Okay. So why is a credit card strategy important? Well, because managed properly, i. e. paying off your balance every month and carrying the “right credit cards” will give you tons of bonuses and free money to use on purchases or travel or statement credits, like to get money back on your purchases and many other perks. That’s the short story.

The whole system is that as you spend money on credit cards, you get points. Sometimes it’s 1 point, sometimes it’s 2 or [00:04:00] 3 or even 5 points on certain purchases. Those points add up and then you can convert those points into any number of perks. You can convert them into money- literal checks that the credit card company will write you. You can use them for travel. You can use them for statement credits. You can use them for gift cards. Any number of things.

So you can go super deep into this. I mean, there are whole blogs and businesses dedicated to credit card strategy. It can get very complicated. People have spreadsheets to track which cards they’re using. We’re not going to be doing that. I’m just going to keep it super simple. I’m going to tell you the 3 primary credit cards that I use in business and personal that each serve relatively different purposes. And like I said, these are the ones that have basically let me pay for travel for my family for the past [00:05:00] 8 to 10 years.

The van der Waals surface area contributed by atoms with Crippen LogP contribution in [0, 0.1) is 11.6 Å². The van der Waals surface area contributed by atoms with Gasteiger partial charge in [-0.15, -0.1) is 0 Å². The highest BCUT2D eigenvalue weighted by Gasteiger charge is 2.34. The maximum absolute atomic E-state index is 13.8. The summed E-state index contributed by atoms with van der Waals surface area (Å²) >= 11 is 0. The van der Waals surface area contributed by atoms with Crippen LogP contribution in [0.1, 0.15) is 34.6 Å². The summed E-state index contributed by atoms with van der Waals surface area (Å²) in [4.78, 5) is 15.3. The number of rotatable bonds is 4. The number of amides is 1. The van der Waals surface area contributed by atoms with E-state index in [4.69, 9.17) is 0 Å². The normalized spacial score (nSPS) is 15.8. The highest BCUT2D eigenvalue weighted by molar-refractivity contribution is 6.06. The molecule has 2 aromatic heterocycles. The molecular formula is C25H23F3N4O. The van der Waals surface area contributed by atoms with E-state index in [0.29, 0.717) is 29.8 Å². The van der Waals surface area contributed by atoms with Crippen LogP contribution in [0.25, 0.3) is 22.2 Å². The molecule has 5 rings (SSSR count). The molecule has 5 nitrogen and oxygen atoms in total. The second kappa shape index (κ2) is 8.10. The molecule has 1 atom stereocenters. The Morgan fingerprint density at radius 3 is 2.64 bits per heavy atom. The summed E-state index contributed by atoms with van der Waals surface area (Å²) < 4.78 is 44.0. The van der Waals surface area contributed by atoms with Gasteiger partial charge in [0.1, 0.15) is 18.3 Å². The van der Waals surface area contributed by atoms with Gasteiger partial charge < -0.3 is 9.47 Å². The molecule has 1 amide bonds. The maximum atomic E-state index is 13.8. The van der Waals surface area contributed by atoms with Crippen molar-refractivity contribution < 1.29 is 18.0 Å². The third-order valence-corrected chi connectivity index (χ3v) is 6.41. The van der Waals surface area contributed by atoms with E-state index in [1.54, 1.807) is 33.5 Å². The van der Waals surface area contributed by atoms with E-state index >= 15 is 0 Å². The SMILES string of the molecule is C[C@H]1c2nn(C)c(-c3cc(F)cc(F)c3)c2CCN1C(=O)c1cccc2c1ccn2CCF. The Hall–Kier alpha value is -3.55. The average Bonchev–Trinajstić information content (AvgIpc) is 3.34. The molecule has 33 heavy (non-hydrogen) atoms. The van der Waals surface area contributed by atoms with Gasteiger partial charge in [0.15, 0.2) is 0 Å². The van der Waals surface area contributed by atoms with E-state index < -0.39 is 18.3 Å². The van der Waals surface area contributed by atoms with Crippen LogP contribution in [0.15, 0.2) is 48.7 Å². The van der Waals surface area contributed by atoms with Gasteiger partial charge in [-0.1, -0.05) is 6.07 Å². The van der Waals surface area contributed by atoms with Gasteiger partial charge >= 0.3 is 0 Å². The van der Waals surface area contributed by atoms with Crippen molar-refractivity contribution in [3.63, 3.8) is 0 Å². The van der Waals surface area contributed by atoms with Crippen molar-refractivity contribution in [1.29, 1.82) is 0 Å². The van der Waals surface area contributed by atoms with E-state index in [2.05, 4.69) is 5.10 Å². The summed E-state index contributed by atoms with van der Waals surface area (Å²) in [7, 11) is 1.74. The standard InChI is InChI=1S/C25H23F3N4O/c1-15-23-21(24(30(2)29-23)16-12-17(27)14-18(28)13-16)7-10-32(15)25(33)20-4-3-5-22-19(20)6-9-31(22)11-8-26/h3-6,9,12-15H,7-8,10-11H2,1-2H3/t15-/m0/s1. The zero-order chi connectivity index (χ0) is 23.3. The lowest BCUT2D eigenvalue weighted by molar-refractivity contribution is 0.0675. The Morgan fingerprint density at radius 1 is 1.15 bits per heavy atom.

My strategy in particular is anchored by two things. One is the cards that I’m going to talk about offer very generous sign-on bonuses. What that means is when you sign up for the card and you spend a certain amount of money, that’s usually very reasonable, within the first three months, you get a sign-on bonus that far outweighs any fees that the credit cards might charge.

The second principle to keep in mind is that my strategy is particularly good for those of you who like to travel. So there are other card options out there for those of you who might just want cash back or gift card perks, things like that. Mine is particularly geared for travel. So if you’d like to travel, let’s talk about this.

If you can’t tell, I’m very excited about [00:06:00] this because this is one of those aspects in my life and my business that I feel are very valuable and truly low maintenance and has so much benefit for a relatively little cost.

Okay. Let’s get into the actual strategy.